When people in Oklahoma are sick or injured, they should not have to worry about the quality of medical care they receive. However, studies show that, in many cases, health care outcomes can be worsened when people go to the hospital in the afternoon. There are a number of reasons for this phenomenon that can reflect the natural circadian rhythms of the body, but patients have a right to receive excellent care at any time of day. When they do not, the consequences can be devastating.
While people in all professions may be aware of the feeling of fatigue and exhaustion that often sets in around 3:00 p.m., the consequences can be much more concerning when a physician is involved. For example, studies show that anesthesiologists make more mistakes during procedures that begin in the mid-afternoon hours. In a review of 90,000 surgeries performed inside hospitals, anesthesiologists were only 1 percent likely to make a mistake during morning surgeries, but that risk increased to 4.2 percent by 4:00 p.m. As anesthesiologists deal with the delicate administration of powerful drugs, avoiding medical mistakes can be particularly important for patient health.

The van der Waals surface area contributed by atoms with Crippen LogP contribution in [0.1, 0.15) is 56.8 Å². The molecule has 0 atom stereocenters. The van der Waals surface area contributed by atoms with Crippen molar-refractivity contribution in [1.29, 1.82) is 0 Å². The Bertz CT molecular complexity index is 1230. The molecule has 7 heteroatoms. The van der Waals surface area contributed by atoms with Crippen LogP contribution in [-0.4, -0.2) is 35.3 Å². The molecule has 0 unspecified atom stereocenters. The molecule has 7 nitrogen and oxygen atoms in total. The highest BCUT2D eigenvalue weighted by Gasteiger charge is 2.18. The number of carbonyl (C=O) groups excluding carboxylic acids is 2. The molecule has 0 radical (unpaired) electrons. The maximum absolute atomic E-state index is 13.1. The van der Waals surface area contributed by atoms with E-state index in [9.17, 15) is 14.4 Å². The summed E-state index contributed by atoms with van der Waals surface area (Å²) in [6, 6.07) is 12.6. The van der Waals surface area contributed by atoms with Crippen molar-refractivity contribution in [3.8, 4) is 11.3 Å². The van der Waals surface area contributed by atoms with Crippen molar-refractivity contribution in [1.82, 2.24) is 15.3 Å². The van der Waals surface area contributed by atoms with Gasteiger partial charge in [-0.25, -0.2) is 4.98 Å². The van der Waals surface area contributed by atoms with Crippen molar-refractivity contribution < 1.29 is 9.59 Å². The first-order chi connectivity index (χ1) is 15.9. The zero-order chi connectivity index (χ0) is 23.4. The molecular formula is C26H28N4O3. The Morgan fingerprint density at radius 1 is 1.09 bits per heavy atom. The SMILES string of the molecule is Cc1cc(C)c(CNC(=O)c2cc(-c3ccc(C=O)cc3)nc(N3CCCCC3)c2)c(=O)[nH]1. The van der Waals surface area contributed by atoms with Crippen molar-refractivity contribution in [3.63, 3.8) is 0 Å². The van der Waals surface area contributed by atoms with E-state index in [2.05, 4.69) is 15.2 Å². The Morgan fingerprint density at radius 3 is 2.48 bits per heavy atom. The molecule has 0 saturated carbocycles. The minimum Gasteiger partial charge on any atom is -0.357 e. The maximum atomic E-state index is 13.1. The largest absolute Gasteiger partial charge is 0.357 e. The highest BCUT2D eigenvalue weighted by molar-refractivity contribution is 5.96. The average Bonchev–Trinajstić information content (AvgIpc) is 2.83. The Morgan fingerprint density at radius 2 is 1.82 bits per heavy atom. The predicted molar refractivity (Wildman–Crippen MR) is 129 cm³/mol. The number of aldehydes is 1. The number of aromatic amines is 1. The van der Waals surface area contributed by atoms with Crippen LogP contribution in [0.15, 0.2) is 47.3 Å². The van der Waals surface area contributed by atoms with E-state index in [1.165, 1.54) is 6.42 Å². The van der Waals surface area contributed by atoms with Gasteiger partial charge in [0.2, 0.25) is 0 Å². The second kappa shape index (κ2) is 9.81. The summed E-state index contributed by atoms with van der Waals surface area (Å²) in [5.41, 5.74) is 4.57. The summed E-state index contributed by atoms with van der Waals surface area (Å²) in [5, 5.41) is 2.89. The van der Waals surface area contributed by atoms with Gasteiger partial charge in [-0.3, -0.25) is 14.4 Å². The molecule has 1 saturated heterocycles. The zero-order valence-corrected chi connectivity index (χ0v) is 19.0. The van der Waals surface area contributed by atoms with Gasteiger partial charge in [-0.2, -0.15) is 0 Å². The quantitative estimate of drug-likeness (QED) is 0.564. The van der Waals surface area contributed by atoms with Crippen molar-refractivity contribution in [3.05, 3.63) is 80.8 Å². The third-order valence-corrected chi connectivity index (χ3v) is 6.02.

Even unnecessary antibiotic prescriptions are more likely to happen in the afternoon. While health care workers are some of the most ardent advocates against the overuse of these drugs for inappropriate illnesses, one study found that doctors are more likely to prescribe antibiotics at the end of the day than in earlier hours. Researchers noted that fatigue could be a cause of this.
Medical mistakes like surgical errors or misdiagnoses can have long-term, serious repercussions for affected patients. People may need life-long care or intensive follow-up procedures. A medical malpractice attorney can provide guidance to patients harmed by hospital negligence about the potential to seek compensation for their damages.